Word has gotten its way to the nation’s capitol: the U.S. is entrenched in a housing crisis.

The way to dig ourselves out seems obvious — build more housing to correct the supply-and-demand imbalance.

But that ostensibly simple solution hides significant roadblocks. The federal government is readying an arsenal of approaches to smooth over the stubborn barriers limiting housing supply.

The Biden administration boldly plans to help close the nation’s housing supply gap within the next five years, according to a White House press release.

The Housing Supply Action Plan includes:

  • increasing construction in 2022 to complete more home starts than in any other year since 2006 through increased resources and programs for builders;
  • creating a score system rewarding jurisdictions which have reformed zoning and land use restrictions, so that high-scoring jurisdictions will be more likely to receive federal grants;
  • introducing new financing arrangements to preserve vulnerable housing, such as manufactured housing, accessory dwelling units (ADUs), two-to-four unit properties and smaller multifamily buildings;
  • expanding existing forms of federal financing, including construction to permanent mortgages issued through Fannie Mae, using state and local COVID-19 recovery funds for increasing low-income housing stock and reforming the low-income housing tax credit (LIHTC); and
  • preventing institutional investors from purchasing real estate owned (REO) properties so that owner-occupiers may instead buy them.

The federal government has zeroed in on state and local zoning laws as a significant cause for the housing shortage and is now offering more incentives for local jurisdictions to relax them — and disincentives for maintaining them.

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California’s approach to affordable housing

The housing crisis has hit California harder than any other state in the union. When Washington introduces a new method to boost housing production, you can bet a similar approach is already in full swing here in California.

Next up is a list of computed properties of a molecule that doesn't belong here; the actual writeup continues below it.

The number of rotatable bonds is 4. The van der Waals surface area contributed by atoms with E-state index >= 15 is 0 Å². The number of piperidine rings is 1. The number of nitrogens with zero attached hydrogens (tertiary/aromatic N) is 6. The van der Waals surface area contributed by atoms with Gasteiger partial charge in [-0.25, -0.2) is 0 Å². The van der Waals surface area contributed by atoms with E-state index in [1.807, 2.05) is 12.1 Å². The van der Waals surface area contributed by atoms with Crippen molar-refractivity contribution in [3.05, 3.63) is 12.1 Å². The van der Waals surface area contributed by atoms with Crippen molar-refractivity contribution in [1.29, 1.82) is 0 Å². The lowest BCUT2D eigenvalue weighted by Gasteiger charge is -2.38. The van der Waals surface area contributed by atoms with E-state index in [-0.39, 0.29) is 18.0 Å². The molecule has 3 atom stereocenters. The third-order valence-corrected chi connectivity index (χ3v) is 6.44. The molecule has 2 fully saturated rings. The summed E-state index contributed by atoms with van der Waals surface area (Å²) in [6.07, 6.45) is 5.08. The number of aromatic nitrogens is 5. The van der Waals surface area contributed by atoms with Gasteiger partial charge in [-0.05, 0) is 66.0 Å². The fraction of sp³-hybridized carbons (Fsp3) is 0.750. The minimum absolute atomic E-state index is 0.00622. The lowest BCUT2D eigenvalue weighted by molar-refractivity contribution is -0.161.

For example, California may enact strict penalties against local agencies who do not contribute a portion of their surplus land to low-income housing based on a 2019 legislative amendment to the Surplus Land Act.

In 2021, legislators passed Senate Bill (SB) 9 and SB 10 which seek to increase housing density through zoning reforms. To combat local jurisdictions’ resistance against these statewide policies, California’s Office of the Attorney General (OAG) established an anti-NIMBY Housing Strike Force, giving the state more leeway to enforce state housing and development laws. Together, SB 9, SB 10 and the Strike Force comprise a coordinated push to make affordable housing more accessible in California.

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Local agencies such as cities and counties and larger government entities like state and federal governments are battling it out over zoning and land use policies. As California’s housing crisis spills over into more states, larger government entities aren’t playing so nice anymore. Now, they are enforcing housing laws and enacting reward systems to see results at the local level.

At the same time, the federal government wants to amp up housing construction. They intend to partner with the private sector building industry to address supply and production issues, such as labor shortages, supply chain disruptions and rising building material costs so that more affordable housing units may be constructed over the next few years.

In California, an estimated 180,000 new housing units are needed annually to keep up with population growth. But new construction has not exceeded 80,000 housing units annually since 2008, and continues to fall short in 2022, according to the OAG.

To solve the housing crisis, California, as well as the wider U.S., needs to implement a multipronged approach. Diminished construction levels are not the only factor leading to today’s inventory shortfall — though patching up housing production barriers will streamline the process. Likewise, overly restrictive zoning regulations on the local level are not solely to blame, but easing some of them will enable more housing units to proliferate.

Until supply matches demand for housing, Californians should get comfortable with being cost burdened. In fact, roughly one-third of California renters commit over half of their monthly income to rent. As home prices and rents continue to outpace incomes, real estate professionals also suffer from lack of turnover among priced-out residents.

In 2027, a resurgence of new construction may take hold in California as the economy stabilizes. To get there, legislators will need to find the strength and sense to fight California’s NIMBY strongholds at the local level. Short of that, real estate professionals will need to get crafty and expand their practice to survive the next recession.

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